Pandemics, social unrest and natural disasters can disrupt state efforts to reach the public about projects, priorities, policy issues and services. MnDOT and other agencies have turned to Skype, Zoom, Webex, Facebook Live and other tools to present proposals and receive public input with some success. Participation in public meetings that in the past would have drawn fewer than 10 attendees may now draw 80 online.Continue reading New Project: Public Engagement Practices During the COVID-19 Pandemic and Other Disruptive Events
Social media can be effective as a strategic and select part of public engagement plans, according to findings of a University of Minnesota study. Co-principal investigators were Professor Ingrid Schneider of the Department of Forest Resources and Associate Professor Kathryn Quick of the Humphrey School of Public Affairs. “Public engagement for transportation planning and programs is not only required, it’s a crucial component in policy and project success,” Schneider says. “Since 2000, advances in technology and communications provide opportunities to engage with more people in new ways.”
The multipronged, multiyear project investigated current knowledge about public engagement through social media nationwide and in Minnesota. It also developed guidance about how social media may be used to reach and engage diverse populations in the state about transportation planning and projects.
For the analysis, the team used multiple methods: a literature review, telephone interviews, and four case studies. “The literature review indicated social media needs to be part of a multipronged engagement plan,” Schneider says. “While 90 percent of U.S. adults are online and 69 percent use social media, a social-media-only plan may not reach people over the age of 65 or with a high school education only. Platform use also varies considerably: African Americans and Latinos, for example, use video-sharing more than other groups.”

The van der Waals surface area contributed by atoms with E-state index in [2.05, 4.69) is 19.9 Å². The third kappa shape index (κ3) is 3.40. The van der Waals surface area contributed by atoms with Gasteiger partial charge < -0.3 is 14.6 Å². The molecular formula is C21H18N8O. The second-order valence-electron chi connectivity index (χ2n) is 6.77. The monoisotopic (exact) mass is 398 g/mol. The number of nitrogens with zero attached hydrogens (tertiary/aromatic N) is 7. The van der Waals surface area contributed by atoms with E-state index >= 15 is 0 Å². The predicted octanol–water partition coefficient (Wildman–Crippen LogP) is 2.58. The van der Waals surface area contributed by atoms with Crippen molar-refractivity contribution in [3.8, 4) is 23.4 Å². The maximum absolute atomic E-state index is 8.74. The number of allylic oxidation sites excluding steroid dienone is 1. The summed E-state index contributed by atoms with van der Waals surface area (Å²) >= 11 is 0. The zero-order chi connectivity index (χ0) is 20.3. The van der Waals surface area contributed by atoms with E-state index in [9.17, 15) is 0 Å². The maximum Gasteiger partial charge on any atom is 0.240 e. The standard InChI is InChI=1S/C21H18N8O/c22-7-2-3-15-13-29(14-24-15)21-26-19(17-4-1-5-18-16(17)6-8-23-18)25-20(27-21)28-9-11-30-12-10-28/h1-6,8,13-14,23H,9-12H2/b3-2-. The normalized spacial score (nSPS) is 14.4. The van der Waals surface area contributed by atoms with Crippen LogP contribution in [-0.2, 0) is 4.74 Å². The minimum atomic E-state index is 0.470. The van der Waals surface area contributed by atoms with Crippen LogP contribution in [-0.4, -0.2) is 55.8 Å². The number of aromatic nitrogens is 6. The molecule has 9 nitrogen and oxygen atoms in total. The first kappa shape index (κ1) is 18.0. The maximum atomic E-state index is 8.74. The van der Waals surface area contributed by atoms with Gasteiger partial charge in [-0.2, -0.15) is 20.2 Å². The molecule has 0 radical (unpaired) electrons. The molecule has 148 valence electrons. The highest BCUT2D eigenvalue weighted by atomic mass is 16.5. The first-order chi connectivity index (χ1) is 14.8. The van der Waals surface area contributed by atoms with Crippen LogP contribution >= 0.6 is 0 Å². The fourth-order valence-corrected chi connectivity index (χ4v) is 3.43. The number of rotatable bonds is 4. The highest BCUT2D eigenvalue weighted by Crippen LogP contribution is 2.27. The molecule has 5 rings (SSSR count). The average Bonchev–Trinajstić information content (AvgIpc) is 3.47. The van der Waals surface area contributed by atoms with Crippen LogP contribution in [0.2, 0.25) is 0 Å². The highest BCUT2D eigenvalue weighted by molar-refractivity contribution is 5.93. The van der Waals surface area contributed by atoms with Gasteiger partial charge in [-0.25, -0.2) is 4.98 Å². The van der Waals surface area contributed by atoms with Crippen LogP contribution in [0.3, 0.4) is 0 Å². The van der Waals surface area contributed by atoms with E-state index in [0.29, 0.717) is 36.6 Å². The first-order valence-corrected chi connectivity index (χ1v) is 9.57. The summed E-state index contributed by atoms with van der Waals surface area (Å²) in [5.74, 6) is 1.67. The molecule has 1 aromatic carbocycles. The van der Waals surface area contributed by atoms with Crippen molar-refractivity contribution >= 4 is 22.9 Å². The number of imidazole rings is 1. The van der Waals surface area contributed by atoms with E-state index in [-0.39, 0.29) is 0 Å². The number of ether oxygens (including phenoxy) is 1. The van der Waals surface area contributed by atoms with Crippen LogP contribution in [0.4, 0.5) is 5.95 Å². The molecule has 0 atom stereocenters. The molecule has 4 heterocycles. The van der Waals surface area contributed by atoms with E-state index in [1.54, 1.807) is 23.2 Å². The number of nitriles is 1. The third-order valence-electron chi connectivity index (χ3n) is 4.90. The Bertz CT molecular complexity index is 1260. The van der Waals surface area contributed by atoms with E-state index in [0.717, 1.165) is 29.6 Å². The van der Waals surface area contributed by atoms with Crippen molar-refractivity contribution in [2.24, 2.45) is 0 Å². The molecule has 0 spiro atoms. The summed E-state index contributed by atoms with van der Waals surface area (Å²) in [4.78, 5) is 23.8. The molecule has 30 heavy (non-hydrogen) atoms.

Phone interviews of more than 800 Minnesotans found that 72 percent use social media, and 11 to 21 percent participated in some way in planning transportation programs, policies, and projects in the previous year. In addition, 36 percent expressed interest in using social media to get information, provide feedback, or make suggestions related to transportation programs, policy, and planning.
The case studies compared pairs of transportation projects in Minnesota: two with significant social media use (Richfield, Red Wing), and two with low use (Saint Paul, Detroit Lakes). Findings revealed that the two projects with higher levels of social media had more connections with stakeholders. The quality and effectiveness of those connections, however, varied. “Government social media primarily informed audiences, while community-created pages fostered deeper engagement and dialogue,” Quick says. “In addition, the quality of social media, and their combination with other outreach technologies, influenced stakeholders’ perceptions of the engagement efforts.”